In this small and intricate exhibition, OCAT gathers five Norwegian artists working in film, audio, and computer-based technologies. Their viewpoints converge in the exploration of dreams, subconsciousness, and memories. Time and sound are the conducting elements, drawing the viewer in.
The stretch of time can be felt at the first piece of room A, a 16-meter wide and 74-centimeter high video projection by A. K. Dolven, in which a young woman wriggles slowly from left to right amid a long line of resting bodies. In an installation by Ignas Krunglevičius, a long corridor made of steel walls and equipped with transducers emanates the metallic sound of single words in both English and Chinese.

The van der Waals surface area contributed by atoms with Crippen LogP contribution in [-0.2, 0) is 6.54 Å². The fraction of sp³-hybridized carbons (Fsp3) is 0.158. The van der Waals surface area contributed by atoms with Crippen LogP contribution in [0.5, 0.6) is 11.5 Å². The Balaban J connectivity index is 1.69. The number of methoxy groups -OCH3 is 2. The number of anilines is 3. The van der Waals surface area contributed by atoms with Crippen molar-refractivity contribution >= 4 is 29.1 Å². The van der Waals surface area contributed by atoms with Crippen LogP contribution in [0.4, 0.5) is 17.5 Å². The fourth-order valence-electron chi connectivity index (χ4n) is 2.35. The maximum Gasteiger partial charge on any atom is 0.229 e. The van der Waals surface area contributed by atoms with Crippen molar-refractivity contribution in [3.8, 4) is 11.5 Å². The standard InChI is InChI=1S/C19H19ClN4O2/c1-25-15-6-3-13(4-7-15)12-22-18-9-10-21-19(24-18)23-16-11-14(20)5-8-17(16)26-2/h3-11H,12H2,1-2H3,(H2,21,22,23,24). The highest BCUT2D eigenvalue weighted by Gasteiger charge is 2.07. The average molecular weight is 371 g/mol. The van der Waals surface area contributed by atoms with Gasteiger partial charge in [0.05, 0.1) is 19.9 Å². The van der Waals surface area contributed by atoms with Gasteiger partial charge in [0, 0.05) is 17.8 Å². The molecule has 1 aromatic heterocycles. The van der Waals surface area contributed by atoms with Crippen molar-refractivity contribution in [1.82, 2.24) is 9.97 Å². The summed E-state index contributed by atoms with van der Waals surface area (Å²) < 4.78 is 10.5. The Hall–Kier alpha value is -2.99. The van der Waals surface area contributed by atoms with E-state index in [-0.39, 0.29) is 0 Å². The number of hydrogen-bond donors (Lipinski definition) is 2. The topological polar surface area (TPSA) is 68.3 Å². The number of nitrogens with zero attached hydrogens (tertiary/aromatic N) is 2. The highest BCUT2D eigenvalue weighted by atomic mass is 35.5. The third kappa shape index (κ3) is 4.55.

In Room B, a nearly pitch-dark soundscaping environment created by Jana Winderen, hidden speakers emit the mournful sounds of marine life and the sounds generated by industrial activities at sea, all recorded by the artist. The juxtaposition raises a haunting query: are these the sounds of species that we are extinguishing?
Seven installations occupy the entire gallery. Five of them have sound, but the display is arranged so that they don’t interfere with one another. Even though the visuals are interesting, the prime element of the exhibition is sound — an immaterial and invisible art form that provokes instant emotion.
For the second time in Shanghai, Condo promotes relationships between galleries and artists from ten world cities. In a series of collaborative exhibitions, local galleries host foreign galleries, either co-curating shows or sharing their spaces. Here are just two of the highlights: